STEM Community Outreach
KAUA‘I IN STEP (KIS)
STEP is an acronym for Science & Technology Education Partnership. KAUA‘I IN STEP is an initiative designed to inspire our students toward careers in science, technology, engineering, and math (STEM). It patterns itself after a very successful effort in Riverside, California.
The California STEP program, which has been in existence for over six years, began with the combined efforts of the Riverside community’s Congressman Ken Calvert, industry and members in the school district. It consisted of an annual industry-sponsored science show with exhibits and teacher workshops.
Likewise, Team Tech Kaua‘i, a partnership between government, business and industry, education and the community, established KAUA‘I IN STEP to conduct STEM activities for Kaua‘i’s students.
WHY KAUA‘I IN STEP ?
The Pacific Missile Range Facility (PMRF) at Barking Sands and other technology companies on Kaua‘i need qualified employees. The primary goal of KAUA‘I IN STEP is to instill an active interest in the fields of science and technology.
What initiated this effort?
We anticipate the availability of many jobs in approved and proposed high-tech projects on Kaua‘i. We also sense the urgency to prepare our children to qualify for these jobs through support programs in education. We believe that STEM education fulfills a vital national security interest.
Who participates in KAUA‘I IN STEP ?
The current focus is on students in the fourth through eighth grades as they begin to formulate career goals. Evidence suggests that two-thirds of all children will decide to pursue STEM as a career/education interest before age 13. KAUA‘I IN STEP plans events and offer activities to encourage students in these younger grade levels to pursue education and career goals in high-tech fields.
In the first two years (2004-05), the annual KAUA‘I IN STEP Science Show by General Atomics reached nearly every student on the island in the target age, 5400 students, with visual and dynamic value-added science demonstrations enhancing existing science curricula. We continue these shows annually, and expanded the program with great demand on Oahu beginning in 2011.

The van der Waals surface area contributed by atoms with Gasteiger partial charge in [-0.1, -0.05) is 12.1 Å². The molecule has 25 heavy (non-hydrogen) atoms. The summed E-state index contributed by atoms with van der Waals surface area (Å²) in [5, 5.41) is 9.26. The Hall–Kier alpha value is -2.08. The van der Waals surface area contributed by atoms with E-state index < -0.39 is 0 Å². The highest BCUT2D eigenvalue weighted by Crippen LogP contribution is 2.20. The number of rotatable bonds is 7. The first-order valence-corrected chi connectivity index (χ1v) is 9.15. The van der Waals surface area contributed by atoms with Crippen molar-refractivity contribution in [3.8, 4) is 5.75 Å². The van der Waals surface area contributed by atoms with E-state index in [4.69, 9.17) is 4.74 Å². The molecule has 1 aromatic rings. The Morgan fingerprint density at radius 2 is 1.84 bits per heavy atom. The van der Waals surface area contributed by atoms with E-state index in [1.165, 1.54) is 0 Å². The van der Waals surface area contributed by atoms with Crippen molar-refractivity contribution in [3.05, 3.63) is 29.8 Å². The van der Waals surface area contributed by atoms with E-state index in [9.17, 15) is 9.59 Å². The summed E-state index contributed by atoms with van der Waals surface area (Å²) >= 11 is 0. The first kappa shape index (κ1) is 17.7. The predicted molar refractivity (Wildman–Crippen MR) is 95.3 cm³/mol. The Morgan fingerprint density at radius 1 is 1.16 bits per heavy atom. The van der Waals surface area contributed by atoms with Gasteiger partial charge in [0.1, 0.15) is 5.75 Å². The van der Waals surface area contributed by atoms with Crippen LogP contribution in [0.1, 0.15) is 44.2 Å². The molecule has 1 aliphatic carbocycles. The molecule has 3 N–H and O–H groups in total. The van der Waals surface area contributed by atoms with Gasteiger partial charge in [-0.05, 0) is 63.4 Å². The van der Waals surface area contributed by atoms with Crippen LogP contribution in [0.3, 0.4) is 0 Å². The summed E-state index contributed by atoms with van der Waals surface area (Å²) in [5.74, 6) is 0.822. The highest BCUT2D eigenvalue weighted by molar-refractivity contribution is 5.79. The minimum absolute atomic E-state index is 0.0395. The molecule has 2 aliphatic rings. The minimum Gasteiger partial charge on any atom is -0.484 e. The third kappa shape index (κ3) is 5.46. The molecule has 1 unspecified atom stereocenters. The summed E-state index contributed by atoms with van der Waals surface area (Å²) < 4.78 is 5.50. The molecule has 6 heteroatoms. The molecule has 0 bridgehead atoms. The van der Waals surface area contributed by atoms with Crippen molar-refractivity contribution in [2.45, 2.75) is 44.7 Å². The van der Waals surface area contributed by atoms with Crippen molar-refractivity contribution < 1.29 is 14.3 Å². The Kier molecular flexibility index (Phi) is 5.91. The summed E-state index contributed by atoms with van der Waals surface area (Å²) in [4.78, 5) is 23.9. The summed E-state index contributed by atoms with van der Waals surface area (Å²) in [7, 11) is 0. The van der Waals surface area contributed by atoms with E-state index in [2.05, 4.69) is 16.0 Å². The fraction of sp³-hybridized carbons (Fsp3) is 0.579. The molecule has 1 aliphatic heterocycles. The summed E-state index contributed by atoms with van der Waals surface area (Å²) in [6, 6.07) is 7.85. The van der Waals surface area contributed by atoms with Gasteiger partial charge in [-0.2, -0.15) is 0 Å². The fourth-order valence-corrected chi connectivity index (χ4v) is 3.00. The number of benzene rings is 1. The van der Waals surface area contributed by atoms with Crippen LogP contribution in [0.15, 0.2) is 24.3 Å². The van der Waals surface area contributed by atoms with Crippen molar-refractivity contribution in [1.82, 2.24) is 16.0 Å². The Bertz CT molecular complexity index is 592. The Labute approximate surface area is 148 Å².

Highlights of the show include demonstrations of familiar states of matter, liquid nitrogen, and the coldest volcano and longest plasma on Kaua‘i , all presented in a colorful and exciting format. “We’ll bring a few props that some of the older students could make as a project, because we’re hoping they’ll be inspired to tinker with things, and their teachers will encourage them after seeing the show,” said Rick Lee of General Atomics, co-host of the science show.
--The Garden Island Newspaper
Outside the auditorium, interactive exhibits awaited curious students. From racing solar powered cars, to producing enough energy on a bicycle to power a blender to the completion of a smoothie, students were walked through the concepts of “observe, think and do” the basic structure for successful science experiments.
The KAUA‘I IN STEP program, is designed to inspire students to pursue careers in science, math, engineering and technology and judging by the attendance and the screams of students from the sensory overload the KIS Science Show was successful.